On September 22-23, a two-day esports festival will be held in Dallas, TX called OP Live Dallas. The event is being sponsored by the GameLab at SMU Guildhall, which The Princeton Review currently has ranked No. 1 on its Top 25 Graduate Schools for Game Design. In addition to a high-level professional competition, a 16-team collegiate tournament, and a showcase for the work of Guildhall master’s degree candidates in interactive technology, OP Live Dallas will feature educational sessions for students and their parents on several different aspects of the video game industry.
“We are going to have a lot of booths that illuminate the opportunities that gaming provides from a competitive play standpoint to how to design games, become a caster, become a pro,” said Mark Nausha, the Deputy Director of GameLab at SMU Guildhall. “We’re going to have talks given by people in various facets of the industry, from people that develop the games to pros that play games for money to casters and influencers. We’ll give this broad stroke approach to the different career opportunities for people who have a passion and desire to do such things and make it real and tangible to them. And, of course, there will be all the entertainment value that comes with it.”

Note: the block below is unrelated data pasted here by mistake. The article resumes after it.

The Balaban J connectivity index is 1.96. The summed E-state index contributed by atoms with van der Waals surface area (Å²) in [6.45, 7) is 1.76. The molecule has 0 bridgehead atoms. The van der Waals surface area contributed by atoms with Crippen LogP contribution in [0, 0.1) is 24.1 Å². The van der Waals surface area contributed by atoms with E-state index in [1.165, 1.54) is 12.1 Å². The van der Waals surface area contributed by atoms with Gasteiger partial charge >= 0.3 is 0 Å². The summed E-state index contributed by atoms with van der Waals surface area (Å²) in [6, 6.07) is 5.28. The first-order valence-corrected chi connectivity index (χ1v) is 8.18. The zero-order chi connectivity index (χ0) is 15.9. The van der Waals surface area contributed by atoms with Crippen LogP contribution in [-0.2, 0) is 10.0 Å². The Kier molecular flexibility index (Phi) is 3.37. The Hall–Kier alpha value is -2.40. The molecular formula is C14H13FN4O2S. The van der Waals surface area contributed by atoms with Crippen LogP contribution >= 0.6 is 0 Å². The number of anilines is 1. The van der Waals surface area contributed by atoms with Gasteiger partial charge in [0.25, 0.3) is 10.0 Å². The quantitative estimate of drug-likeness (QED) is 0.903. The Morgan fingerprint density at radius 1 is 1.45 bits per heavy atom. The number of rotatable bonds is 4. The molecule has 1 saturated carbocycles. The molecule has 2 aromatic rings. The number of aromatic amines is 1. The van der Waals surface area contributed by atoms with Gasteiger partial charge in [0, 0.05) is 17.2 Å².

OP Live Dallas is not alone in offering educational sessions at esports events. In fact, there are entire conferences that strictly look at the business and developmental sides of esports, like ESI London, a three-day event with educational sessions geared towards those in the industry and outside of it.
The esports industry is projected to make billions of dollars this year. Yet, there are many people outside of the industry that still view it as a niche business. For all the consensus within the industry that esports is a sport performed by players who are athletes, the NCAA is continuing to waffle on whether to accept college varsity esports programs into the association.
“I think for the gaming community, which is huge worldwide – they get it,” said Nausha. “I think that people who don’t play video games or even just casually play, they may be surprised by the esports industry. But, those people are starting to appreciate it, and that’s a big thing. They are taking notice through loose education of what esports is. Even the people who are casual or may not play a lot are taking notice and starting to appreciate the value from a competitive and entertainment standpoint. It looks relatable right now. Traditional sports and esports are similar and yet very different. But I think for people who don’t understand esports, they can translate it a little. That’s how I explain esports to people who don’t get it. I try to translate it in terms of the similarities that are there between traditional sports.”
This is why educational conferences dedicated to esports and keynotes at esports events are so important. As the industry grows, it is going to face pushback from people who will have difficulty accepting gaming as anything other than a distraction.